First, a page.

Kyani Sunset is not your usual over-the-counter preparation of Vitamin E – it contains the perfect blend of Mother Nature’s healthiest and most potent lipid-soluble elements.
Kyani Sunset contains four important ingredients:
- Tocotrienol – the most potent form of Vitamin E
- Omega 3s (the finest of its kind) that comes from the Alaskan Sockeye Salmon
- Vitamin A (Beta-carotene)
- Vitamin D
Together, these four ingredients bring the 9 benefits of Kyani Sunset, which include:
- Reduction of inflammation
- Healthier skin and hair
- Better cardiovascular health
- Healthier cholesterol level
- Healthier blood sugar level
- Improvement of cognitive function
- Promotion of healthy immune response
- Better cell membrane function
- Anti-cancer prevention
Tocotrienol (the most potent Vitamin E)
Alpha-tocopherol is the well-known over-the-counter form of vitamin E. However, until recently, the scientific community started focusing its attention to alpha-tocopherol’s less known cousin, the tocotrienol, a powerful form of vitamin E that is 50 to 80 times more potent than alpha-tocopherol.
Kyani Sunset’s tocotrienol comes from the Amazon’s annato bush, an oily plant that yields the purest form of tocotrienol in the world. Studies show that tocotrienol keeps the cardiovascular system healthy by helping maintain a healthy blood pressure and reducing the blood cholesterol levels by up to 35 percent. Aside from these beneficial effects of tocotrienol to the cardiovascular system, researches reveal that tocotrienol anti-tumor and anti-cancer properties. It also has the ability to decrease arterial blockage thereby reducing the possibility of developing cardiovascular diseases in high risk individuals.
Alpha-tocopherol interferes with the action of tocotrienol. Alpha-tocopherol can block the intestinal absorption of tocotrienol, compromise tocotrienol’s cholesterol reducing capacity, attenuate tocotrienol’s cancer inhibition, and induce faster tocotrienol breakdown. In fact, scientists just recently discovered that taking alpha-tocopherol may even increase cholesterol level in high doses.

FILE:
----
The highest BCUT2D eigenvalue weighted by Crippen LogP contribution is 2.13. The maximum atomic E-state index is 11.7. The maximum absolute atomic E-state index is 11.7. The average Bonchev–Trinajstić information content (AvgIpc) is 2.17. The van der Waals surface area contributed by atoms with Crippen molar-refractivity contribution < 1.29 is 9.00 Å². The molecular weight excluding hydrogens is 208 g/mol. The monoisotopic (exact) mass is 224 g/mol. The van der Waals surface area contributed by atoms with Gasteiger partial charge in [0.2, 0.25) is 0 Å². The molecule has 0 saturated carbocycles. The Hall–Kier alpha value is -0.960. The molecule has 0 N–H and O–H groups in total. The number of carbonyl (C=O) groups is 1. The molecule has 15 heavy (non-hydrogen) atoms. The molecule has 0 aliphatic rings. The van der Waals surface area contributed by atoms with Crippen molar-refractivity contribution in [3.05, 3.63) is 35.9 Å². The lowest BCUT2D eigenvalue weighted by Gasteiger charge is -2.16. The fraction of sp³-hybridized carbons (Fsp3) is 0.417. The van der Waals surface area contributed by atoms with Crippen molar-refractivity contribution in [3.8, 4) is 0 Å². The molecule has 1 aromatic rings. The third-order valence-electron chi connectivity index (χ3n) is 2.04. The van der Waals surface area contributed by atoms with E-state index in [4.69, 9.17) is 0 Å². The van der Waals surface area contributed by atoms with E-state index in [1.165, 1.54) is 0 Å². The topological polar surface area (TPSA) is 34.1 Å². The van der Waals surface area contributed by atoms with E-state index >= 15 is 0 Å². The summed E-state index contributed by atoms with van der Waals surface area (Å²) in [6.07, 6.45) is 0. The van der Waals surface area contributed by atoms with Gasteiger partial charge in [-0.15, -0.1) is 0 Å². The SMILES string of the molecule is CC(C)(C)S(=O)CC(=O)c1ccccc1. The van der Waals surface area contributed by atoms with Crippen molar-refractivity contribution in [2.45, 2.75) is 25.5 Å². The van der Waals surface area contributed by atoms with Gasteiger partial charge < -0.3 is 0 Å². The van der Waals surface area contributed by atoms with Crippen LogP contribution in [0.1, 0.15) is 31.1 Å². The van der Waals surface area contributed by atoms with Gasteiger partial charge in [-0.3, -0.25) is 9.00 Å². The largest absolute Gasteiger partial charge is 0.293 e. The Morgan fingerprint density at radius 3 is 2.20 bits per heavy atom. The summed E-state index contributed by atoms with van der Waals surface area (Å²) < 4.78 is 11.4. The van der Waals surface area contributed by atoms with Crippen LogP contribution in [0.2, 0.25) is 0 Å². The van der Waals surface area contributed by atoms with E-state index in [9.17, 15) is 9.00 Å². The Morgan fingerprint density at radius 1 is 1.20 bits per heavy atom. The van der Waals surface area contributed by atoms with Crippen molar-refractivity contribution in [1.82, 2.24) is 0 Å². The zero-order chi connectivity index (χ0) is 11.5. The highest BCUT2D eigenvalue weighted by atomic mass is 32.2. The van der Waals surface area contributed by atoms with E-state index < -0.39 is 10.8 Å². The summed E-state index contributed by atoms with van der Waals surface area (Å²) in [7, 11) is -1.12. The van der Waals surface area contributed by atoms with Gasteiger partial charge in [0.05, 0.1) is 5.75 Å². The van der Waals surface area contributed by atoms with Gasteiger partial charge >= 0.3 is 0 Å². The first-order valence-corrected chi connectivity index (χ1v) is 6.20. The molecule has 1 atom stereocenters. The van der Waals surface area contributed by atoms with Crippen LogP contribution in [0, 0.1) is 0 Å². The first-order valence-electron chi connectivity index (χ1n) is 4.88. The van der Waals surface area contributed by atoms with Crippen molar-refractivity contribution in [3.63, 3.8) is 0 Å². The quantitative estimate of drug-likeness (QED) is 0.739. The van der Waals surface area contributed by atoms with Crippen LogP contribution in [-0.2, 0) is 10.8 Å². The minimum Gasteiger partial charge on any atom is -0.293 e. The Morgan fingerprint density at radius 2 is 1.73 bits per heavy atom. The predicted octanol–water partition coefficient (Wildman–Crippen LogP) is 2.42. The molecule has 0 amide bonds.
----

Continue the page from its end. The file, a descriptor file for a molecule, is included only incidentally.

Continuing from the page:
Omega 3s is an important fatty acid for maintaining a healthy body. Every cell within the human body, particularly the cells of the heart and the brain, contains omega 3s. However, our body does not produce its own source of omega 3s. This is the reason why we should get our supply of this essential fatty acids from the food we eat.
The Alaskan Sockeye Salmon has the finest and purest form of omega 3s in the animal kingdom and it has the highest levels of DHA and EFA, two of thee most important forms of omega 3s needed for normal cellular function.
Omega 3s has a very potent anti-inflammatory property. It also improves the delivery of oxygenated blood and nutrients throughout the body by supporting the arteries and heart health.
Vitamin A (beta-carotene) is an essential nutrient from plants and vegetables needed for healthy eye and brain function. It also protects the cells from oxidation damage and improves the body’s immunity against diseases.
Vitamin D is a very important vitamin for normal growth and development. It helps in the proper absorption of calcium, an important mineral needed to facilitate healthy bone development and strength. Aside from this very important function, Vitamin D also helps improve the body’s immunity and reduce inflammation.
^ Tan DT, Khor HT, Low WH, Ali A, Gapor A (April 1991). “Effect of a palm-oil-vitamin E concentrate on the serum and lipoprotein lipids in humans”. The American Journal of Clinical Nutrition 53 (4 Suppl): 1027S–1030S. PMID 2012011.
Tan, B. and A.M. Mueller, Tocotrienols in Cardiometabolic Diseases., Tocotrienols: Vitamin E beyond Tocopherol, R. Watson and V. Preedy, Editors. 2008, AOCS/CRC Press. p. 257-273.
Pearce, B.C., et al., Hypocholesterolemic activity of synthetic and natural tocotrienols. Med Chem, 1992. 35(20): p. 3595-606.
Naito, Y., et al., Tocotrienols reduce 25-hydroxycholesterol-induced monocyte-endothelial cell interaction by inhibiting the surface expression of adhesion molecules. Atherosclerosis, 2005. 180(1): p. 19-25.
Kooyenga, D.K., et al., Antioxidants modulate the course of carotid atherosclerosis: A four-year report., in Micronutrients and Health, K. Nesaretnam and L. Packer, Editors. 2001, AOCS Press: Illinois. p. 366-375.
Pearce BC, Parker RA, Deason ME, Qureshi AA, Wright JJ (October 1992). “Hypocholesterolemic activity of synthetic and natural tocotrienols”. J. Med. Chem. 35 (20): 3595–606. doi:10.1021/jm00098a002. PMID 1433170.